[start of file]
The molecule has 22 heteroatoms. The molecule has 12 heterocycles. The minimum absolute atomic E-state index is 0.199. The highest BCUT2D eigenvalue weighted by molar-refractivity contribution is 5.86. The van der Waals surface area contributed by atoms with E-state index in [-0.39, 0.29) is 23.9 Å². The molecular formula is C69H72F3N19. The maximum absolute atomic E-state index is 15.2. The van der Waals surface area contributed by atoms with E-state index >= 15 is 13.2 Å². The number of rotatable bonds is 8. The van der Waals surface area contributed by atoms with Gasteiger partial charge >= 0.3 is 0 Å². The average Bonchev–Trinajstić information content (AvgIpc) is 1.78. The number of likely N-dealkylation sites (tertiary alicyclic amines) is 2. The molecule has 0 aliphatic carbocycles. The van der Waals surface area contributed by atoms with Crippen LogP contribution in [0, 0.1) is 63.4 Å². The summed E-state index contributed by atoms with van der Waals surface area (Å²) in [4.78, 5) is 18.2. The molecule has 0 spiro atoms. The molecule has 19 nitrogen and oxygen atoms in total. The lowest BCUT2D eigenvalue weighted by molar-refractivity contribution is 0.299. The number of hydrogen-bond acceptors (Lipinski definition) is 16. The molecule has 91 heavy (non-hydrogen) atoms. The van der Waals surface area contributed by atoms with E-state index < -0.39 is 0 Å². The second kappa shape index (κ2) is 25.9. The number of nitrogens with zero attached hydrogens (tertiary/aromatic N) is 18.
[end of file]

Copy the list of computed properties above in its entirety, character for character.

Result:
The molecule has 22 heteroatoms. The molecule has 12 heterocycles. The minimum absolute atomic E-state index is 0.199. The highest BCUT2D eigenvalue weighted by molar-refractivity contribution is 5.86. The van der Waals surface area contributed by atoms with E-state index in [-0.39, 0.29) is 23.9 Å². The molecular formula is C69H72F3N19. The maximum absolute atomic E-state index is 15.2. The van der Waals surface area contributed by atoms with E-state index >= 15 is 13.2 Å². The number of rotatable bonds is 8. The van der Waals surface area contributed by atoms with Gasteiger partial charge >= 0.3 is 0 Å². The average Bonchev–Trinajstić information content (AvgIpc) is 1.78. The number of likely N-dealkylation sites (tertiary alicyclic amines) is 2. The molecule has 0 aliphatic carbocycles. The van der Waals surface area contributed by atoms with Crippen LogP contribution in [0, 0.1) is 63.4 Å². The summed E-state index contributed by atoms with van der Waals surface area (Å²) in [4.78, 5) is 18.2. The molecule has 0 spiro atoms. The molecule has 19 nitrogen and oxygen atoms in total. The lowest BCUT2D eigenvalue weighted by molar-refractivity contribution is 0.299. The number of hydrogen-bond acceptors (Lipinski definition) is 16. The molecule has 91 heavy (non-hydrogen) atoms. The van der Waals surface area contributed by atoms with E-state index < -0.39 is 0 Å². The second kappa shape index (κ2) is 25.9. The number of nitrogens with zero attached hydrogens (tertiary/aromatic N) is 18.